Like most Americans, I gathered with my family on Monday night for a lavish meal to celebrate National Poinsettia Day. After dinner, as is the custom*, we set our empty terra-cotta planters in a circle around the new bag of potting soil on the living room floor, the children grouped round, and I recited the story of the poinsettia.
It began as usual with a brief history of Joel Roberts Poinsett, the U.S. ambassador to Mexico, but as I reached the part in the story when, in 1828, Ambassador Poinsett sent clippings of a beautiful plant he’d found in southern Mexico to his home in Charleston, South Carolina, I wondered how many other flowers and flowering plants are named after people.
Turns out there are quite a lot. And while so many of us are dealing with snow, rainy gray skies, and politics, I figured a few moments fixating on flowers might bring some much-needed sunshine into all our lives:
Charles Plumier (1646-1704) was botanist to Louis XIV of France and author of Nova Plantarum Americanarum Genera. Among his many journeys, he made three botanical expeditions to the West Indies. He named the begonia in honor of Michel Bégon (1638-1710), the French governor of Saint-Domingue (now Haiti). There are nearly 1,800 species of begonia.
The Father of Modern Taxonomy Carl Linnaeus himself named the camellia after George Joseph Kamel (1661-1706), a Moravian Jesuit missionary who did botanical studies in the Philippines and who described a species of the camellia in his work.
As much as we would like the flower to have been named after Roald Dahl, the dahlia — Mexico’s national flower since 1963 — was named in honor of Anders Dahl (1751-1789), a Swedish botanist and student of Linnaeus.
The forsythia was originally categorized as a lilac and introduced to Europe in 1833. Botanists soon realized it did not fit in with the lilacs, and so it was renamed after Scottish botanist and horticulturist William Forsyth (1737-1804), a founding member of the Royal Horticultural Society. (Fun fact: I am descended from Forsyths, though I’m not a direct descendant of William.)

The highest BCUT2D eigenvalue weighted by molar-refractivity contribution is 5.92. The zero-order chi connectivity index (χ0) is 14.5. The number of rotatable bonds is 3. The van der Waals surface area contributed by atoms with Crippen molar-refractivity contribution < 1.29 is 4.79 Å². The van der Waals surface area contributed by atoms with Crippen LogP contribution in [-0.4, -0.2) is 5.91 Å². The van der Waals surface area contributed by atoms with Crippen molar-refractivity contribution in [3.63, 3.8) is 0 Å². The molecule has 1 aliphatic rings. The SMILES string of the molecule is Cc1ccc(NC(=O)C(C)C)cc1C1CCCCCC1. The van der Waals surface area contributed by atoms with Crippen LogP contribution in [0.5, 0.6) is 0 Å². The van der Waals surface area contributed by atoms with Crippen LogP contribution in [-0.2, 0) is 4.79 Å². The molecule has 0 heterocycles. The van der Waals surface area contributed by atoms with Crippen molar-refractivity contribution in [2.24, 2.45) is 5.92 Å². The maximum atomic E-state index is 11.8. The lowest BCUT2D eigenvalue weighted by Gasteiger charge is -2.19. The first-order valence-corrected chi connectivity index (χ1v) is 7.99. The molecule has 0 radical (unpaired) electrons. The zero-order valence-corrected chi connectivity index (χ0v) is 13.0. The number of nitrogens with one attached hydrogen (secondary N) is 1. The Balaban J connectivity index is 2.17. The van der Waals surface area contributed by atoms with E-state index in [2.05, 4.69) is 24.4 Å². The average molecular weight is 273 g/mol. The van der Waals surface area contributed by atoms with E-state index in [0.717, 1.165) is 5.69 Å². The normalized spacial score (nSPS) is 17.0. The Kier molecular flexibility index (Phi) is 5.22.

Catalogued and named by Charles Plumier, this genus of flowering shrubs and trees (as well as the color) are named in honor of 16th-century botanist Leonhart Fuchs. Remembering the source of this eponym is key to spelling it correctly — just tack an -ia on the end.
Carl Linnaeus named this flower after Scottish botanist Alexander Garden (1730-1791) — imagine that, a botanist named Garden! — who spent most of his short life in Charleston, South Carolina. The gardenia is a member of the coffee family.
The Flemish Mathias de l’Obel (or Matthaeus Lobelius, 1538-1616), for whom the lobelia is named, was physician and botanist to both William of Orange and James I. He is credited with the first attempt to index plants according to their natural affinities instead of their medicinal uses.
Another coinage of Charles Plumier, the magnolia is an ancient genus named for Pierre Magnol (1638-1715), a French botanist whose work was critical to developing the current botanical scheme of classification.
The genus Plumeria is named after Charles Plumier (mentioned earlier), who found and catalogued the flower during his expeditions into the New World during the 17th century. You might know plumeria more commonly as frangipani, which is also an eponym; it was named after Muzio Frangipane, a 16th-century Italian marquess who concocted a plumeria-scented perfume.
A parasitic plant that proves that flowers don’t necessarily have to be beautiful, the rafflesia is named after Sir Thomas Stamford Raffles (1781-1826), leader of the expedition through Sumatra that discovered the plant in 1818. He was also the founder of Singapore and would go on to become a founder and the first president of the Zoological Society of London and the London Zoo.
English botanist and zoologist Thomas Nuttall (1786-1849) said that he named the genus Wisteria in honor of Caspar Wistar (1761-1818), a Philadelphia physician and teacher who introduced many innovations into medical instruction. But because of the word’s spelling, some believe it was covertly named after Nuttall’s friend Charles Jones Wister Sr. Consequently, various sources list the genus as both wisteria and wistaria.
Carl Linnaeus named these North American perennials in honor of Johann Gottfried Zinn (1727-1759), German anatomist and botanist who also lent his name to the anatomical terms annulus of Zinn and zonule of Zinn, both parts of the eye.